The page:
How will our Brothers remember us when we answer the summons of the Great Architect?
Wednesday, May 20, 2009
Last night, I had the privilege and pleasure of playing the part of King Solomon in the second section of the Third Degree at my home lodge in
I have written often of my love for the Masonic ritual. The beauty of the degrees all comes together in the Third Degree, especially in the second section. Themes of faithfulness, duty, justice, death and redemption are explored and explained. The third lecture of the degree is one of the great works of literature, and not limited to Masonry.
One of my favorite lines in Masonic ritual is found in this degree: Masons should ever remember that when the wisdom and strength of man fails, there is an inexhaustible supply above, rendered to us through the power of prayer.
The question I ask myself, as I ponder this quote is: Why does it take me so long to realize that I need to ask for the Grand Architect’s assistance?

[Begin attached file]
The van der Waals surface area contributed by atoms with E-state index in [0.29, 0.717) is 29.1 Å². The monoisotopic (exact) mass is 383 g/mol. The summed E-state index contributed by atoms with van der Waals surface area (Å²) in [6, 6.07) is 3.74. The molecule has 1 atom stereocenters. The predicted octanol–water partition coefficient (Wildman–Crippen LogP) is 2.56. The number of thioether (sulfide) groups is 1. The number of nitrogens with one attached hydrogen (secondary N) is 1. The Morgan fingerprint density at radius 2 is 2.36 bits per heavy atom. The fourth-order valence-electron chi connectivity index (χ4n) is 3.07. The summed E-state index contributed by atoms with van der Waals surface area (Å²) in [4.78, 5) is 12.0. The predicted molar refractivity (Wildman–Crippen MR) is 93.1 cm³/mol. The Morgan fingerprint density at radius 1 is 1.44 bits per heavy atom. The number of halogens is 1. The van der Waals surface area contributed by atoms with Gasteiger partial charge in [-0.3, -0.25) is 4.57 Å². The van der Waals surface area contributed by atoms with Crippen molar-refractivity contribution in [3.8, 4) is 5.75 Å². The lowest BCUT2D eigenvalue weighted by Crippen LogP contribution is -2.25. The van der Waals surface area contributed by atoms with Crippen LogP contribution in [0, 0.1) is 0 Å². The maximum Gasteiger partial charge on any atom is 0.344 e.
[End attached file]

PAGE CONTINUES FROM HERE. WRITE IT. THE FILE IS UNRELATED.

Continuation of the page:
Tuesday, May 19, 2009
Grand LEO, Ed Halpaus, has quoted MWB Larson in his May 12, 2009 article, “Truth and Tolerance”. I commend the entire article for your consideration.
I am reminded of a poem by Martin Niemöller, a German pastor and theologian born in Lippstadt, Germany, in 1892, who wrote about the Nazi rise to power:
In Germany, they came first for the Communists,
And I didn’t speak up because I wasn’t a Communist;
And then they came for the trade unionists,
And I didn’t speak up because I wasn’t a trade unionist;
And then they came for the Jews,
And I didn’t speak up because I wasn’t a Jew;
And then... they came for me...
And by that time there was no one left to speak up.
When one is caught off guard by a comment, it takes real talent to be able to say the right thing. Take a few minutes and consider how you would respond if an intolerant remark is made in your presence. Who will speak up for you, if you don’t?
Monday, May 18, 2009
Questioning is the door of knowledge. Irish proverb
Every entered apprentice is familiar with the words “to learn” as a part of the answer to the question of what you come here to do. A couple of years ago, I ran into the current Grand Master of Iowa, Jack Butler, who was very passionate that there ought to be a comma after “to learn” – it’s not “to learn to subdue my passions” but rather two separate goals to achieve.